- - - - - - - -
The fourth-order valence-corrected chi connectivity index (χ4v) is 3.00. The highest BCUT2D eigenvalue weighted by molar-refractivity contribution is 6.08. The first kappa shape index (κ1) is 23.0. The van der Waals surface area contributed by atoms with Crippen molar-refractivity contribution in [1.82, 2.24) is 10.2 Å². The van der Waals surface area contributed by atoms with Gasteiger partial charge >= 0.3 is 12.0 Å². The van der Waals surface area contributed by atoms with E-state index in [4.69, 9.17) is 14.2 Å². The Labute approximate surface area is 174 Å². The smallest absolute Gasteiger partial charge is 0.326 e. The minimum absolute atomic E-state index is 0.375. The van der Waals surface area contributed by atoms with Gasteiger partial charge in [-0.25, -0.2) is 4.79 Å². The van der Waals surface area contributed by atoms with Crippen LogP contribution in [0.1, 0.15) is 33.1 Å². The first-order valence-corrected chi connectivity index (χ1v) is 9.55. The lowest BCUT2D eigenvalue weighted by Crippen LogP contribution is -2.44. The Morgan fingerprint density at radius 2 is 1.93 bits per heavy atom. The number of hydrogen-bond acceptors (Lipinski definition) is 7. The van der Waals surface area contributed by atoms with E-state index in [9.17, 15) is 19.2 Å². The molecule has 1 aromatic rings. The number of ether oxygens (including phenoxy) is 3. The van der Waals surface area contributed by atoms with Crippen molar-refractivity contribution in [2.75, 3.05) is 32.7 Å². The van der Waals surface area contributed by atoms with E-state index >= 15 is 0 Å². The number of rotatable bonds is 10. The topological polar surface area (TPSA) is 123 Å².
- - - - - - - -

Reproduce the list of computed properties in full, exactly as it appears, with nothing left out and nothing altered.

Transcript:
The fourth-order valence-corrected chi connectivity index (χ4v) is 3.00. The highest BCUT2D eigenvalue weighted by molar-refractivity contribution is 6.08. The first kappa shape index (κ1) is 23.0. The van der Waals surface area contributed by atoms with Crippen molar-refractivity contribution in [1.82, 2.24) is 10.2 Å². The van der Waals surface area contributed by atoms with Gasteiger partial charge >= 0.3 is 12.0 Å². The van der Waals surface area contributed by atoms with E-state index in [4.69, 9.17) is 14.2 Å². The Labute approximate surface area is 174 Å². The smallest absolute Gasteiger partial charge is 0.326 e. The minimum absolute atomic E-state index is 0.375. The van der Waals surface area contributed by atoms with Gasteiger partial charge in [-0.25, -0.2) is 4.79 Å². The van der Waals surface area contributed by atoms with Crippen LogP contribution in [0.1, 0.15) is 33.1 Å². The first-order valence-corrected chi connectivity index (χ1v) is 9.55. The lowest BCUT2D eigenvalue weighted by Crippen LogP contribution is -2.44. The Morgan fingerprint density at radius 2 is 1.93 bits per heavy atom. The number of hydrogen-bond acceptors (Lipinski definition) is 7. The van der Waals surface area contributed by atoms with E-state index in [9.17, 15) is 19.2 Å². The molecule has 1 aromatic rings. The number of ether oxygens (including phenoxy) is 3. The van der Waals surface area contributed by atoms with Crippen molar-refractivity contribution in [2.75, 3.05) is 32.7 Å². The van der Waals surface area contributed by atoms with E-state index >= 15 is 0 Å². The number of rotatable bonds is 10. The topological polar surface area (TPSA) is 123 Å².